A spring bouquet of 6 brand-new paperbacks

Need to get lost in a book these days? Here’s the best kind of spring bouquet: an assortment of fresh paperbacks, all recommended.

“Homo Irrealis: The Would-Be Man Who Might Have Been: Essays”

by André Aciman (Picador, $18).

The author of “Call Me By Your Name” here offers “elegant meditations on time and memory, longing and desire, being and becoming,” according to a starred Kirkus Review. “Reminiscent of the writings of WG Sebald and Fernando Pessoa (both subjects of his essays by him), Aciman’s latest by him conveys with grace and insight his longing by him to apprehend ‘myself looking out to the self I am today.’ A resplendent collection from a writer who never disappoints.”

“Foregone: A Novel”

by Russell Banks (Ecco, $17.99).

The first novel in a decade from Banks (author of “The Sweet Hereafter” and “Affliction,” among many others) has at its center a documentary filmmaker named Leo, living in Canada after evading the draft long ago. Ill with cancer, he looks back at his life in a final filmed interview. “In this complex and powerful novel, we come face to face with the excruciating allure of redemption,” wrote Washington Post reviewer Ron Charles. “Even as Leo’s memories fade, his hunger for forgiveness comes into radiant focus.”

“Our Team: The Epic Story of Four Men and the World Series That Changed Baseball”

by Luke Epplin (Flatiron Books, $18.99).

As baseball fans wait — maybe longer than usual — for the season to start, how about a good baseball book? This one profiles the 1948 Cleveland Indians, focusing on pitcher Bob Feller; Negro leagues star Satchel Paige; Larry Doby, a Black player who signed with Cleveland just weeks after Jackie Robinson made history by joining the Brooklyn Dodgers; and the Indians’ entrepreneurial owner, Bill Veeck. “Epplin’s epic saga is simultaneously a riveting drama and a searing portrait of the racism that plagued baseball for decades,” wrote Publishers Weekly in a starred review. “This sharp and well-documented history will be a hit with baseball lovers and general interest readers alike.”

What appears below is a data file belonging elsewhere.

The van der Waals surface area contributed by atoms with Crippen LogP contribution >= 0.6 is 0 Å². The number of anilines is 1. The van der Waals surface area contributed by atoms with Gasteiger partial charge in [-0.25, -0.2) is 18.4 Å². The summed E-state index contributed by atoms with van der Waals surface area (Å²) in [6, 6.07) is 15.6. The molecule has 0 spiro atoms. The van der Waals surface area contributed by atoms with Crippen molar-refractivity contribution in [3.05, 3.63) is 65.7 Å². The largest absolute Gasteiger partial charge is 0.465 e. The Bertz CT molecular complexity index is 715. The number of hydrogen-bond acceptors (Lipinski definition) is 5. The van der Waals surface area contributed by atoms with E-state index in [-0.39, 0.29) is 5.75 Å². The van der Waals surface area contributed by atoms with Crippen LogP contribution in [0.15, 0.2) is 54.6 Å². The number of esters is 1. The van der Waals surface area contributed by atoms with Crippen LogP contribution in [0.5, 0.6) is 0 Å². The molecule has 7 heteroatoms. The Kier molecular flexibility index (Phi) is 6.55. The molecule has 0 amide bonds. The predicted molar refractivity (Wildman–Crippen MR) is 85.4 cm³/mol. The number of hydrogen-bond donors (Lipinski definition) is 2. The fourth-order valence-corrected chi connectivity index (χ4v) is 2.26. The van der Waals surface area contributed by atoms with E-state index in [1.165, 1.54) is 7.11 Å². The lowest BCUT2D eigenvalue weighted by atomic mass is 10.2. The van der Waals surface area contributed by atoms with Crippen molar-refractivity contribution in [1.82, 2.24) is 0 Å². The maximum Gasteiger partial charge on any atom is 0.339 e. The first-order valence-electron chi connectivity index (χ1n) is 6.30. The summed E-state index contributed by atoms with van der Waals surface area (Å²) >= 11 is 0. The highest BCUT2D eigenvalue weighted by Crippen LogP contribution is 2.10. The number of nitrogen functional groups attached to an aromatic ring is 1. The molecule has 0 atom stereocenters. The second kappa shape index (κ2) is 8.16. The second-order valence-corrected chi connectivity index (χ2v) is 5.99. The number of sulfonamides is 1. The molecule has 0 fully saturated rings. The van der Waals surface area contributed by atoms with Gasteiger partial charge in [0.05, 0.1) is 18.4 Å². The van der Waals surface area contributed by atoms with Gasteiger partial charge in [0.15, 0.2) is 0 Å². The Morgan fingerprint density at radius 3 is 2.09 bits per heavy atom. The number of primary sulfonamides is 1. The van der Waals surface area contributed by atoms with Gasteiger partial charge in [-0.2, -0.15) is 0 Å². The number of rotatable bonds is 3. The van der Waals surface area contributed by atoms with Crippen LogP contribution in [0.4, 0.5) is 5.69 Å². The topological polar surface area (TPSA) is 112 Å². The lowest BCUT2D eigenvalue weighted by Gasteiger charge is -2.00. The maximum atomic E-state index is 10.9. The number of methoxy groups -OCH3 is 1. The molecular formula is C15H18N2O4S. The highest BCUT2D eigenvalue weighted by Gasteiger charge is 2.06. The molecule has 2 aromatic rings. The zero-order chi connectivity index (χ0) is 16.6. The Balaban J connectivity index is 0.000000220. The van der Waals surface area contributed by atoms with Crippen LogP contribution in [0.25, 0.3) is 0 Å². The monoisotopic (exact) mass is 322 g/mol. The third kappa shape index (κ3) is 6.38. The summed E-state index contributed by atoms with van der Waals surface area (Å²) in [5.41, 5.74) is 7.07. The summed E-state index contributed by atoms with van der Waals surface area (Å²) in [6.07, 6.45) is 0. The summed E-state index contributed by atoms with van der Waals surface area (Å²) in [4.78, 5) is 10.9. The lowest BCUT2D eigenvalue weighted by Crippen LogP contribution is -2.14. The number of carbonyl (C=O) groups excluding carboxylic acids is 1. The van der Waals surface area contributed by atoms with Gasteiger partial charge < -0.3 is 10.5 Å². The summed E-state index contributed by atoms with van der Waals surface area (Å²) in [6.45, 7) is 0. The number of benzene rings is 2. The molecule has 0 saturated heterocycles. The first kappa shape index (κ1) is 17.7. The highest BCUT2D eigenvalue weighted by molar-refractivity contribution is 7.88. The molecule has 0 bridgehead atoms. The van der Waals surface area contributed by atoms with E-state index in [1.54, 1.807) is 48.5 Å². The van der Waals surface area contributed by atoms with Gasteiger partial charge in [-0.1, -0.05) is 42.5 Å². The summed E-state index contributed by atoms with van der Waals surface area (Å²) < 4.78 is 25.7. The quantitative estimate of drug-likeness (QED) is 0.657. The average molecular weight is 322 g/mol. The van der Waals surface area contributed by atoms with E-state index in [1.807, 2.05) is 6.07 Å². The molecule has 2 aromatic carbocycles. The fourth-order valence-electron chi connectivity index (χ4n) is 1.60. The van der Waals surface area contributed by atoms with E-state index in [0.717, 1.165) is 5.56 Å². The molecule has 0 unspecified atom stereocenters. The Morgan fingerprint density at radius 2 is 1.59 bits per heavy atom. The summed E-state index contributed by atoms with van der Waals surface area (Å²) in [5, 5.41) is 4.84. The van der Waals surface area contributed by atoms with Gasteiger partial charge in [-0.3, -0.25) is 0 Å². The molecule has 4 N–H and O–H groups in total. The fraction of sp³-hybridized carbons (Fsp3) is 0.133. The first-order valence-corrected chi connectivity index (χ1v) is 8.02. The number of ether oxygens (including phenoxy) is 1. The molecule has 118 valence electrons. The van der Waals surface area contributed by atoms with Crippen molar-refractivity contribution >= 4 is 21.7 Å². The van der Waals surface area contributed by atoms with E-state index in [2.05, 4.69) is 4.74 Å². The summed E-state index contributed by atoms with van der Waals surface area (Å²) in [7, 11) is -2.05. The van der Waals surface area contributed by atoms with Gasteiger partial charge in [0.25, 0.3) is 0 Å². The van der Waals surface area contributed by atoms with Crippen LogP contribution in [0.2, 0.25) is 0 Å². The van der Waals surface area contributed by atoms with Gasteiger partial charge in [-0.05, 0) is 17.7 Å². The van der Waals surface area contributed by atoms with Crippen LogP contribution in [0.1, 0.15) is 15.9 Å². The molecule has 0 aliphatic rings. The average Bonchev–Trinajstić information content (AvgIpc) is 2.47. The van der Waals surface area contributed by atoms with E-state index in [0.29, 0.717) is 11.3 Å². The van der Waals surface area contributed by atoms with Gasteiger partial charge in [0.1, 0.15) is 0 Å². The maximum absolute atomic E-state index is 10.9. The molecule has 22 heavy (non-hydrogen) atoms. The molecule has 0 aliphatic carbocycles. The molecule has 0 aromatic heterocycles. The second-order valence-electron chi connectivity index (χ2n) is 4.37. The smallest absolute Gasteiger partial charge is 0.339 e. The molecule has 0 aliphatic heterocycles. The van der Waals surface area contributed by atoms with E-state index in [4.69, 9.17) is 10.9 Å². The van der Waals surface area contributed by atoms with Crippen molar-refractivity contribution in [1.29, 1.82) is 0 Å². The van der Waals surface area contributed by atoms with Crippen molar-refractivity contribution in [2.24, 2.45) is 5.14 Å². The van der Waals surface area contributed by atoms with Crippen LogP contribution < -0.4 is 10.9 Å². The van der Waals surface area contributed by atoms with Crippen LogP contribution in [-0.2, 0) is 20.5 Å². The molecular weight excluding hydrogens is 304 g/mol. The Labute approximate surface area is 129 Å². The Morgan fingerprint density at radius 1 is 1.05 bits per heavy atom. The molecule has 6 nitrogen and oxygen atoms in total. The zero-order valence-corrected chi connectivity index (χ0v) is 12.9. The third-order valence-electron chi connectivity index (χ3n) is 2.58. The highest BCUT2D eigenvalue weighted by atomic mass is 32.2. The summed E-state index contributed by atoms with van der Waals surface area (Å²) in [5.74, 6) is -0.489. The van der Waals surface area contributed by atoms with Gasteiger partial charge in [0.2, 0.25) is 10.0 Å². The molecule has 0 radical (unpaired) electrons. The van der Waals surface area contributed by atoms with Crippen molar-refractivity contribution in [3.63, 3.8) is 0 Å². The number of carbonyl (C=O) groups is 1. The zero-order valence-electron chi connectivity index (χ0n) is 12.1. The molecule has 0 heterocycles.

“Liberty: A Novel”

by Kaitlyn Greenidge (Algonquin, $16.95).

Named a Best Book of 2021 by multiple outlets including The Washington Post and Los Angeles Times, Greenidge’s second novel is inspired by the life of one of the America’s first Black female doctors. The book, set in 19th-century Brooklyn, is “a feat of monumental thematic imagination,” wrote New York Times reviewer Margaret Wilkerson Sexton. “Greenidge both mines history and transcends time, centering her post-Civil-War New York story around an enduring quest for freedom.”

“The Hard Crowd: Essays 2000-2020”

by Rachel Kushner (Scribner, $17.99).

The author of “The Flamethrowers” ​​and “The Mars Room” here collects her nonfiction on a variety of topics: growing up with beatnik parents, loving motorcycles, examining the work of writers like Marguerite Duras, Clarice Lispector and Denis Johnson. The book is “testimony to the breadth both of Kushner’s experience and of her intellectual convictions,” wrote Fernanda Eberstadt in The New York Times, noting that “Kushner believes we need to change the world, and … she doesn’t see why she can ‘t get a good story out of it, too.”

“The Verifiers”

by Jane Peck (Vintage, $17).

Want to get in on the ground floor of a new mystery series? This one sounds quite promising: Claudia Lin is an amateur sleuth who verifies people’s online lives for a dating detective agency in New York; she loves Jane Austen and mysteries, quickly getting caught up in one of her own. “A cool, cerebral and very funny novel,” wrote Kirkus Reviews in a starred review, noting that Claudia “is the seductive protagonist in a tale that delves into the dark heart of contemporary technology, not to mention the foibles of the human heart. ”

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